Gwyneth Paltrow is just like any parent when it comes to talking to her teens about sex. She is happy to do it, but knows they would rather gnaw their own foot off than listen to their parent talk about intercourse.
That being said, there are a few home truths that Paltrow does try to share with her two children Apple, 17, and Moses, 15, whom she shares with ex-husband Chris Martin.
"I will always just encourage my children to really listen to themselves, listen to their instincts, listen to if something you know feels right, and to act from that place."
When it comes to the technical stuff, however, the 49-year-old actress is happy to leave that up to her children's school teachers. She explained: "Teenagers are never going to want to talk to their parents about sex, ever, so I sort of follow their lead and luckily, in middle school they had a very thorough sex education, so the school handled the kind of birds and the bees parts, and then I am there for any questions, but the questions are pretty minimal."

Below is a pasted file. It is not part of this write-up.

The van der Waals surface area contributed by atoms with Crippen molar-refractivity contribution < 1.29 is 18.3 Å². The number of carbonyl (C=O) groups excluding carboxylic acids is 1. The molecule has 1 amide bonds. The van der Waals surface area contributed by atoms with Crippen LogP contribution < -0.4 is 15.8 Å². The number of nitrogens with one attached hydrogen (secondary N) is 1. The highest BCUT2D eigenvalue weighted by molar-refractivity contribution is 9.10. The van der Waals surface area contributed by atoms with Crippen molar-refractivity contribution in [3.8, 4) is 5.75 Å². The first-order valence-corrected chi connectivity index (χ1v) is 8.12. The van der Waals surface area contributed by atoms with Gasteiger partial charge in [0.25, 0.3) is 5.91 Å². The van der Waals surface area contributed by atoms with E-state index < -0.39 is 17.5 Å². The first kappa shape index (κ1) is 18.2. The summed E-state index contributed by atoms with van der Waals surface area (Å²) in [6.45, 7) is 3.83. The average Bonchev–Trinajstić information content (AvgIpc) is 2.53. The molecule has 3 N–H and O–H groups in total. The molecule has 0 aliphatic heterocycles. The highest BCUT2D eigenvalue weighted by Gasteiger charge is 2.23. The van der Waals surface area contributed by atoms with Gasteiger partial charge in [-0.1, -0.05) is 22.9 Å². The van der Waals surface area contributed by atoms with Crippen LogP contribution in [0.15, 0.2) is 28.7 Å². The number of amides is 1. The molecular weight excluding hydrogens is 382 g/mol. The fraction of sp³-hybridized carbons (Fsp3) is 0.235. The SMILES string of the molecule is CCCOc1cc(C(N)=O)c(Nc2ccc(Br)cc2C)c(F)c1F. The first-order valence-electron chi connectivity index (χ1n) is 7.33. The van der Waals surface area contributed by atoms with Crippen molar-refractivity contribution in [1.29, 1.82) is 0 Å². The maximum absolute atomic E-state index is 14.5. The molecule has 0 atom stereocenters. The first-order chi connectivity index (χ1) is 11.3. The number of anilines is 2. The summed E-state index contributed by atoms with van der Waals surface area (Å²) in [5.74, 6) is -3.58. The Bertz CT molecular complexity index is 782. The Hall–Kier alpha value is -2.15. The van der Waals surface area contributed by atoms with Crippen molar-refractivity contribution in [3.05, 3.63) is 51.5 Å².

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Whilst she knows her children are unlikely to open up to her with intimacy issues, she does feel it is important to be open and impartial. Paltrow said: "I try always to be neutral on the topic. I think my generation, we got a lot of messages around sex that made us feel bad about it."
Paltrow told Entertainment Tonight: "I think the main thing that nobody ever tells you, is you have to stay really close to your own truth and you have to stay really in integrity with that truth, because when you are in a relationship and you are not being your full self, you are sublimating things or you are white knuckling through something, and I think it can be pretty damaging to how you feel about yourself."
On her Goop posdcast back in March, Paltrow shared her fears at becoming a stepmother to two teens when she married Brad Falchuk in 2018.
Gwyneth shared: "I have two beautiful stepchildren, who are the same age as mine. It's funny because when I became a stepmother, when I knew I was going to become a stepmother, I was like, 'S---, I have no idea how to do this. There's nothing to read. What do I do? Where do I step in? Where do I not? Like, how do I do this?'."
"It's been a really interesting challenge for me, and I love them. ... I've learned so much about myself through the process," she added.